From any monoid scheme $X$ (also known as an $mathbb{F}_1$-scheme) one can pass to a semiring scheme (a generalization of a tropical scheme) $X_S$ by scalar extension to an idempotent semifield $S$. We prove that for a given irreducible monoid scheme $X$ (with some mild conditions) and an idempotent semifield $S$, the Picard group $Pic(X)$ of $X$ is stable under scalar extension to $S$. In other words, we show that the two groups $Pic(X)$ and $Pic(X_S)$ are isomorphic. A similar argument to our proof can be applied to provide a new proof of the theorem by J.~Flores and C.~Weibel stating that the Picard group of a toric monoid scheme associated to a fan is stable under the scalar extension to a field. $k$.

A phase-field method is a useful mathematical tools for solving an interfacial dynamics problems such as solidification, multiphase fluid flows, image inpainting, volume reconstruction, and etc. The method replaces a boundary condition at the interface with a partial differential equation. One of the most commonly used equation is the Cahn-Hilliard equation, which is the 4th order nonlinear partial differential equation. Eyre proposed the convex splitting scheme to overcome its severe time-step restriction and it has been widely used in last two decays; however, it was reported that there is a time-step rescaling problem. In this talk, we analyze the effective time-step size of a nonlinear convex splitting scheme for the Cahn-Hilliard equation to choose proper time-step size for own purpose.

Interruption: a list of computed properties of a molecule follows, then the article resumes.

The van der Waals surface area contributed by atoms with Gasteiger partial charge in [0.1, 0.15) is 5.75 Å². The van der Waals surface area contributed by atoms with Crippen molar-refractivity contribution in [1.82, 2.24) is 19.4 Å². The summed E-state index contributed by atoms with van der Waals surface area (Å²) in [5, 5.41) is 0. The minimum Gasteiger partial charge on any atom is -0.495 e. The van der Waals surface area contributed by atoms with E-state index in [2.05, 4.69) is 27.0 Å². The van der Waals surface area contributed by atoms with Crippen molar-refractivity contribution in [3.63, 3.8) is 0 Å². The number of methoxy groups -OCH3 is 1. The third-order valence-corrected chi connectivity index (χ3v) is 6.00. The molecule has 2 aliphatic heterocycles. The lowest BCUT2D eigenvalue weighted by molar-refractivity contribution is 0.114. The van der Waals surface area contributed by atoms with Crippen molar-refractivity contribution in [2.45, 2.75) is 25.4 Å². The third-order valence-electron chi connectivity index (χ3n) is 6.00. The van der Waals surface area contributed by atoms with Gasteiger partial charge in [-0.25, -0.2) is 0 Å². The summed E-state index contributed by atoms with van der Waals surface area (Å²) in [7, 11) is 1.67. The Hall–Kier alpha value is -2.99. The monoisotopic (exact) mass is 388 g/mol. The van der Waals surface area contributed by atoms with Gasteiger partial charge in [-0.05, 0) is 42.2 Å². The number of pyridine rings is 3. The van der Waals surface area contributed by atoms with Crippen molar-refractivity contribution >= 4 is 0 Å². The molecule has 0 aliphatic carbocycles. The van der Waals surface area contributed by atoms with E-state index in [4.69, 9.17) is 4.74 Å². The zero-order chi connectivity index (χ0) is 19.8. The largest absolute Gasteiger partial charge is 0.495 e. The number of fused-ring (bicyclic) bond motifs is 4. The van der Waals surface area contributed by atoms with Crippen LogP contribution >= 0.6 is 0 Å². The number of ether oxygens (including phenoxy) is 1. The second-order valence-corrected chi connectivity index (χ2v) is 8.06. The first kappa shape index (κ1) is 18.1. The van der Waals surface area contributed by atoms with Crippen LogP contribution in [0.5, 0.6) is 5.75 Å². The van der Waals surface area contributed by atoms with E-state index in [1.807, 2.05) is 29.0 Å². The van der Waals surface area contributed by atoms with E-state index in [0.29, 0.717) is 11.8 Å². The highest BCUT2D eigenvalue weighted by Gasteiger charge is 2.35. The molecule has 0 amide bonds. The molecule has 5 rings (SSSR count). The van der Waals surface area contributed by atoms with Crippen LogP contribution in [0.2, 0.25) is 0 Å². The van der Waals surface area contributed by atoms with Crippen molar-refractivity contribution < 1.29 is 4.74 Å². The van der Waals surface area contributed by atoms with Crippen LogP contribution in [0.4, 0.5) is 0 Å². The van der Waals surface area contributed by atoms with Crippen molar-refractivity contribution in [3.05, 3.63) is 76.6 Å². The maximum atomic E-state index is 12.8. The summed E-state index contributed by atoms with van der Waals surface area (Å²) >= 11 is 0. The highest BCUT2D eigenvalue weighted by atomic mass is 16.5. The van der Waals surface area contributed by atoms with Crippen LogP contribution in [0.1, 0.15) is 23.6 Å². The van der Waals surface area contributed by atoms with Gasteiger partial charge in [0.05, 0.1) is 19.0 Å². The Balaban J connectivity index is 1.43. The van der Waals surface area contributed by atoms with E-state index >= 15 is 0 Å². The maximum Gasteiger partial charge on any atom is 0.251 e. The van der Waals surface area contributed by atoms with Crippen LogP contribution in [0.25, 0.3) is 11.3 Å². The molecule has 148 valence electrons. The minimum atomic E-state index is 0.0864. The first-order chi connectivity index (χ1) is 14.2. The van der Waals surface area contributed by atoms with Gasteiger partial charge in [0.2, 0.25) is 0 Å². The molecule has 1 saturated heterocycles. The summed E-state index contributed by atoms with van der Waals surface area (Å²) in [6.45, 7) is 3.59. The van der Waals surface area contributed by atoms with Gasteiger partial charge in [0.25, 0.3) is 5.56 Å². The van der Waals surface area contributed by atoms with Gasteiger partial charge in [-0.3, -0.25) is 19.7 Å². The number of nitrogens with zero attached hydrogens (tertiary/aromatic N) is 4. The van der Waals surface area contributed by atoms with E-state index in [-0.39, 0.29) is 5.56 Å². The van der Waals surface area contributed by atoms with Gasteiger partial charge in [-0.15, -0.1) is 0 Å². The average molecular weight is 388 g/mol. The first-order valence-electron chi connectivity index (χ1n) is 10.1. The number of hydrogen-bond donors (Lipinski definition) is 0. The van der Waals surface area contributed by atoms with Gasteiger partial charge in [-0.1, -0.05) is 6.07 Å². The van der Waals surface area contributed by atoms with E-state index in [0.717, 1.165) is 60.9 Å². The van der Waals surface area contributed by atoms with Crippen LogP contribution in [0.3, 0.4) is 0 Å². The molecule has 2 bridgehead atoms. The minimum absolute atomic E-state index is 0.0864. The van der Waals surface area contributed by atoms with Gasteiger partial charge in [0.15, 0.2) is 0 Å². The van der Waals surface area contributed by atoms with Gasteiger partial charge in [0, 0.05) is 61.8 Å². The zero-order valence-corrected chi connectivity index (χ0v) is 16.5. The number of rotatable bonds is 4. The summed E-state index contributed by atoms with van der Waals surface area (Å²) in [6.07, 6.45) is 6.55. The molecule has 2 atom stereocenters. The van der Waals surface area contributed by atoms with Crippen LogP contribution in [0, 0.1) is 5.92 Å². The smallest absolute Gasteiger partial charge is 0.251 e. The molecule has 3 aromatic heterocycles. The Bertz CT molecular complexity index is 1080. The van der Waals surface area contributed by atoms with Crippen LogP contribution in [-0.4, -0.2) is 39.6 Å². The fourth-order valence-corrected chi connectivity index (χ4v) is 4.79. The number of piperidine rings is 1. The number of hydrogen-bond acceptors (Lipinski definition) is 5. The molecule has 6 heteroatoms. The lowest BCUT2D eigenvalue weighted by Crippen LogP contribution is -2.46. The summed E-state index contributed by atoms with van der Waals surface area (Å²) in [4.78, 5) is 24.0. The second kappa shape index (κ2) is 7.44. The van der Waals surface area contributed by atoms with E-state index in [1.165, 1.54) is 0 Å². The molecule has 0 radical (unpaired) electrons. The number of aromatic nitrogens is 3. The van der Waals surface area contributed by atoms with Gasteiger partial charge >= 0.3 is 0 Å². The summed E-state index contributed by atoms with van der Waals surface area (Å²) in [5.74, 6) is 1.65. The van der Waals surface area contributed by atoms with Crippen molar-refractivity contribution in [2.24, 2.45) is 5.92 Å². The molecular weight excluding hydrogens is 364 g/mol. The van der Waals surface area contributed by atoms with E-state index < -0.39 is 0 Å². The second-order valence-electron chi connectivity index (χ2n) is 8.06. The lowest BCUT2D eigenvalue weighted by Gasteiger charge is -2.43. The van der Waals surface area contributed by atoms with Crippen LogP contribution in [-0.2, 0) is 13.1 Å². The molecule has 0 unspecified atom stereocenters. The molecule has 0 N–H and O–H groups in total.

In this talk, we consider the following Cauchy problem for 1 < 2

?i@tu + (?)

2 u = (j (1) j? juj2)u; u(0; ) = ':

We prove that there exists a globally well-posed solution to (1) and the solution

scatters to free waves asymptotically as t ! 1 whenever the initial data is radial

and suciently small in L2(R3). This result is shown to be optimal by proving the

discontinuity of the

ow map in the super-critical range. We employ the standard

contraction argument in a function space constructed based on the space of bounded

quadratic variation V 2. The main ingredients for the proof are L2(R1+3) bilinear

estimates for free solutions and its transference to adapted V 2 spaces. This is joint

work with Sebastian Herr.

I would like to explicitly bound the lengths of each singularities of class T on nonrational normal projective surfaces W with many singularities of class T and K_W ample. For the case when W has only one singularity, I will briefly introduce [Rana-Urzúa 2017] for algebraic-geometric approach and [Evans-Smith 2017] for symplectic-topological approach. The potential proof would combine symplectic techniques with the algebraic ones in [RU 17]. This may answer effectiveness of bounds (see [Alexeev 1994], [Alexeev-Mori 2004], [Y. Lee 1999]) for those surfaces. This is a joint work in progress with Heesang Park and Giancarlo Urzúa.

We discuss a priori estimates and the existence of solutions to the modied Benjamin-Ono

equation (mBO)

@tu + H@xxu = @x(u3=3); (x; t) 2 K R;